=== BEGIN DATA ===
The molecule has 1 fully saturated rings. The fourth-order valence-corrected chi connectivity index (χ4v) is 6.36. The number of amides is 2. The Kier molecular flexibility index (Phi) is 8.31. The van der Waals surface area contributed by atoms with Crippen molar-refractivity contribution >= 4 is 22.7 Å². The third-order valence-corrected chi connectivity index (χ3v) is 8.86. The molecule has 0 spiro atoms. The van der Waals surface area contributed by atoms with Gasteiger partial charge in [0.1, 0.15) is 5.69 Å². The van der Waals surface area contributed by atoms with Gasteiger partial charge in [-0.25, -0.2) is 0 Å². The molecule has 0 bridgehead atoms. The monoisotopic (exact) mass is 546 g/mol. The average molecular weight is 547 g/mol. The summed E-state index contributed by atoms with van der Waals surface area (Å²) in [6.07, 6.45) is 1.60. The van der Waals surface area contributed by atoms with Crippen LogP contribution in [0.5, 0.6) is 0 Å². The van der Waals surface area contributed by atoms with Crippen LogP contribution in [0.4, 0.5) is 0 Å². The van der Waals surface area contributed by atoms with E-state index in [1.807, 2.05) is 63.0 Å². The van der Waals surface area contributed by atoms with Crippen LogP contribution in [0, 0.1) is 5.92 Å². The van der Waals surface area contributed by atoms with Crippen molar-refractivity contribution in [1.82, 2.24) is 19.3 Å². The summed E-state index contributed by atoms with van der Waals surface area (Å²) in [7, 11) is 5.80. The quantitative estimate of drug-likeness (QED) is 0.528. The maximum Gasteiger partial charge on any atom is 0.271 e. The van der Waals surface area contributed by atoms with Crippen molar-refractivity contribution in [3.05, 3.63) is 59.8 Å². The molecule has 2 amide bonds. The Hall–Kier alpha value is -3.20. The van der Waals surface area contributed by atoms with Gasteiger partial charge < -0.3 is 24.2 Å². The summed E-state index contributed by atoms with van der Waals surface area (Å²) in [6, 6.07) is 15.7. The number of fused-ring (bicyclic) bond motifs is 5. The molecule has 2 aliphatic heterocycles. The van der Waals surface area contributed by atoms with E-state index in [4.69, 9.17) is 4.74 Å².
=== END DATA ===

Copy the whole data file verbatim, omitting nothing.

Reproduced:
The molecule has 1 fully saturated rings. The fourth-order valence-corrected chi connectivity index (χ4v) is 6.36. The number of amides is 2. The Kier molecular flexibility index (Phi) is 8.31. The van der Waals surface area contributed by atoms with Crippen molar-refractivity contribution >= 4 is 22.7 Å². The third-order valence-corrected chi connectivity index (χ3v) is 8.86. The molecule has 0 spiro atoms. The van der Waals surface area contributed by atoms with Gasteiger partial charge in [0.1, 0.15) is 5.69 Å². The van der Waals surface area contributed by atoms with Gasteiger partial charge in [-0.25, -0.2) is 0 Å². The molecule has 0 bridgehead atoms. The monoisotopic (exact) mass is 546 g/mol. The average molecular weight is 547 g/mol. The summed E-state index contributed by atoms with van der Waals surface area (Å²) in [6.07, 6.45) is 1.60. The van der Waals surface area contributed by atoms with Crippen LogP contribution in [0.5, 0.6) is 0 Å². The van der Waals surface area contributed by atoms with Crippen LogP contribution in [0.4, 0.5) is 0 Å². The van der Waals surface area contributed by atoms with E-state index in [1.807, 2.05) is 63.0 Å². The van der Waals surface area contributed by atoms with Crippen LogP contribution in [0, 0.1) is 5.92 Å². The van der Waals surface area contributed by atoms with Crippen molar-refractivity contribution in [1.82, 2.24) is 19.3 Å². The summed E-state index contributed by atoms with van der Waals surface area (Å²) in [7, 11) is 5.80. The quantitative estimate of drug-likeness (QED) is 0.528. The maximum Gasteiger partial charge on any atom is 0.271 e. The van der Waals surface area contributed by atoms with Crippen molar-refractivity contribution in [3.05, 3.63) is 59.8 Å². The molecule has 2 amide bonds. The Hall–Kier alpha value is -3.20. The van der Waals surface area contributed by atoms with Gasteiger partial charge < -0.3 is 24.2 Å². The summed E-state index contributed by atoms with van der Waals surface area (Å²) in [6, 6.07) is 15.7. The number of fused-ring (bicyclic) bond motifs is 5. The molecule has 2 aliphatic heterocycles. The van der Waals surface area contributed by atoms with E-state index in [4.69, 9.17) is 4.74 Å².